“The program opened with a showing of “Before the Flood,” a National Geographic documentary film, co-directed by and starring Leonardo DiCaprio. The film focuses on DiCaprio’s three-year, round-the-world expedition, looking at changes that climate scientists say are occurring due to global warming, resulting in climate change, including its effects on people on low-lying islands who are already being affected by rising sea levels,” Shirley Boardman, ministry member said. “On another evening, St. Mary’s hosted guest speaker Greg Mattison, a member of the Climate Reality Project, an organization aimed at raising awareness of, and generating action to address, climate change. This series of programs were open to the community – Catholics and non-Catholics alike – as are all programs planned by the ministry.”

In Silver Spring, Md., St. Camillus Parish’s Justice, Peace and Integrity of Creation Committee has undertaken numerous initiatives the last few years to make care for creation an integral part of parish life, from organizing educational events to initiating concrete actions, such as phasing out bottled water use at parish gatherings and hosting farmers markets.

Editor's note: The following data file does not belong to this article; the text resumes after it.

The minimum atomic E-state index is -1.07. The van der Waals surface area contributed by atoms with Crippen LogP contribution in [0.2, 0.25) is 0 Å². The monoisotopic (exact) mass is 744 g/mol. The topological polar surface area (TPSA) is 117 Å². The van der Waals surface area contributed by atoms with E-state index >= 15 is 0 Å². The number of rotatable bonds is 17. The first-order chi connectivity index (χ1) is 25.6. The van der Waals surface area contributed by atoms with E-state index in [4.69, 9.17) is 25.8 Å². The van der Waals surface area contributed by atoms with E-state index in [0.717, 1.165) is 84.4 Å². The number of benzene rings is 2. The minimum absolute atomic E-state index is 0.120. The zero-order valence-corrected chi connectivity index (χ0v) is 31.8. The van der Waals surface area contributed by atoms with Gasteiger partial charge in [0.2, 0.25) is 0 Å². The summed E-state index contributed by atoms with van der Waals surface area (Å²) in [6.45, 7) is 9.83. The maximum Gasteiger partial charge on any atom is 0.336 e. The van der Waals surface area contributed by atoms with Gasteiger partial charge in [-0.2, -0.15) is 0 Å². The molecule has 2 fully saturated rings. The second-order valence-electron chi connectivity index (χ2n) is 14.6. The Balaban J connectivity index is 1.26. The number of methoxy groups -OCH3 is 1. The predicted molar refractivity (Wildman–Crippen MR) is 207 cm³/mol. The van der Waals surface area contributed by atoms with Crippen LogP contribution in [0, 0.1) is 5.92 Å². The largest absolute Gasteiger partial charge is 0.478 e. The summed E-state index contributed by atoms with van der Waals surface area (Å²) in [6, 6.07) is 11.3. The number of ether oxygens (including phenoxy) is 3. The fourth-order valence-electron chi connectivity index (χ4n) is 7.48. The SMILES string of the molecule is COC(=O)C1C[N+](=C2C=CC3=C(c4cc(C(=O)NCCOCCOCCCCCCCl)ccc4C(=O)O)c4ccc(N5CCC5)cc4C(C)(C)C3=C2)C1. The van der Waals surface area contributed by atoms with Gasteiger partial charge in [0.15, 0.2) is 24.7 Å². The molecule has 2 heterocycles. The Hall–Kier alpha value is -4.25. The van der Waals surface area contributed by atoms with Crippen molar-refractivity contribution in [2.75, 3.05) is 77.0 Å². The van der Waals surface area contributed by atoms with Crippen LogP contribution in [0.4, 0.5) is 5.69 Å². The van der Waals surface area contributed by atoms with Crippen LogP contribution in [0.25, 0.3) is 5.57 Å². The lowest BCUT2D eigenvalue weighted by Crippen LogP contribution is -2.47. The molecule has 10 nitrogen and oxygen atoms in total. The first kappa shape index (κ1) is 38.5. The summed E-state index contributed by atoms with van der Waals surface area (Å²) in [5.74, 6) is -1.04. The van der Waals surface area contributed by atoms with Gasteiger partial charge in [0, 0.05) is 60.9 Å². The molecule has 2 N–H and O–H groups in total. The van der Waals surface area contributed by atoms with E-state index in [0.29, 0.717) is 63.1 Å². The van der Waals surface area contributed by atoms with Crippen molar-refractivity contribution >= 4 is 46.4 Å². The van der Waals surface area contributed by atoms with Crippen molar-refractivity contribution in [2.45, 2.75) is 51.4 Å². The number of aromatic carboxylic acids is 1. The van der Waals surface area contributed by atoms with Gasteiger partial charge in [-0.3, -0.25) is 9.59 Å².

According to the parish’s bulletin, this year the group hosted its annual Earth Day Fair where parishioners learned about local environmental justice efforts and joined groups that advocate for the environment. Exhibitors included Franciscan Green Solutions, the Maryland League of Conservation Voters, as well as EcoTheology resources.

Parishioners also celebrated with a day of gardening and beautification at St. Camillus on April 29. “There is so much to celebrate,” said Christopher Posch, OFM, pastor. “Thanks to all who collaborated and labored in making our dreams become realities.” 

The Carolinas and South
Immaculate Conception Church in Durham, N.C., officially received its certification as a Green Sanctuary from the national GreenFaith organization. Their new banner was unveiled last week at the parish Earth Day Fair.